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Cites 'national security' as reason to leave 10,000 computers on overnight

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The Foreign and Commonwealth Office has been leaving about 10,000 computers switched on overnight.

In response to a parliamentary question from shadow environment secretary Peter Ainsworth, minister Meg Munn said that on the assumption that each computer uses 80 watts of power and is left on for 14 idle hours each day, the department has used an estimated 4 million kilowatt hours of power each year in this way.

This means the overnight powering of FCO computers in a year has been roughly equivalent to the average annual output of a 1.7 megawatt wind turbine, or the electricity usage of several hundred homes.

At 12.12p a kWh, the cost used by the Energy Saving Trust to calculate savings for UK domestic users, the electricity for overnight running would have cost £485,000 annually, although Munn said that power prices vary around the world so a value could not be given.

"It has been our assessment that the risk of lost productivity and the risk to national security that this policy avoids outweighed its cost," said Munn in the answer given on 15 September.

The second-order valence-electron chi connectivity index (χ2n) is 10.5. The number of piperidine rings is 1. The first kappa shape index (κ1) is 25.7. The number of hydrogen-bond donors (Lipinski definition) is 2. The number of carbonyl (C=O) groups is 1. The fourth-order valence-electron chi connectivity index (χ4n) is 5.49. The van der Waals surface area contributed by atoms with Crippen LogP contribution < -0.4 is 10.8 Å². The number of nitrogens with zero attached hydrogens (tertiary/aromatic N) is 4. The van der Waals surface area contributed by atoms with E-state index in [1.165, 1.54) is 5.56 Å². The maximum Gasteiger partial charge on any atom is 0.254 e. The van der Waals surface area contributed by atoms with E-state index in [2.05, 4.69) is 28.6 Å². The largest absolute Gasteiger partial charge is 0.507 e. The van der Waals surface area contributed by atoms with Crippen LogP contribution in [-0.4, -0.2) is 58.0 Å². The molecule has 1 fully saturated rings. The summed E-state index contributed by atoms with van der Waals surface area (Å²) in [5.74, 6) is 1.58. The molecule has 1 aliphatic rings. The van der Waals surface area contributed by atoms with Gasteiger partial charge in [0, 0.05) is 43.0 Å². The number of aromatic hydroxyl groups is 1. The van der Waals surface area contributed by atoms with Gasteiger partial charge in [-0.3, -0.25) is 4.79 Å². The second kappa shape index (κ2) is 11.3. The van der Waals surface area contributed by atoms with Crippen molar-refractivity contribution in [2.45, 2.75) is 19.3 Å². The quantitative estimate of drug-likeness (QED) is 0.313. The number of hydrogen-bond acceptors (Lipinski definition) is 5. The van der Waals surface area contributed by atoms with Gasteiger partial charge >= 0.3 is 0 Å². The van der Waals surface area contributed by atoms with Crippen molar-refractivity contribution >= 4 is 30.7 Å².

However, in a previous answer to Ainsworth on this subject in June, Munn said that FCO's Future Firecrest IT infrastructure will include low power settings, which use 2 per cent to 5 per cent of full power after a short period of user inactivity. Installation began in March.

"As explained in my earlier answer, the consumption is expected to fall substantially as old equipment is replaced," said Munn in her September statement. "To date, approximately 3,500 new machines have been installed in offices in the UK. Under current plans all 12,000 machines worldwide should have been replaced by 2009. In addition to this, we will be applying global policies to ensure a reduction in power consumption."

This article was originally published at Kablenet.

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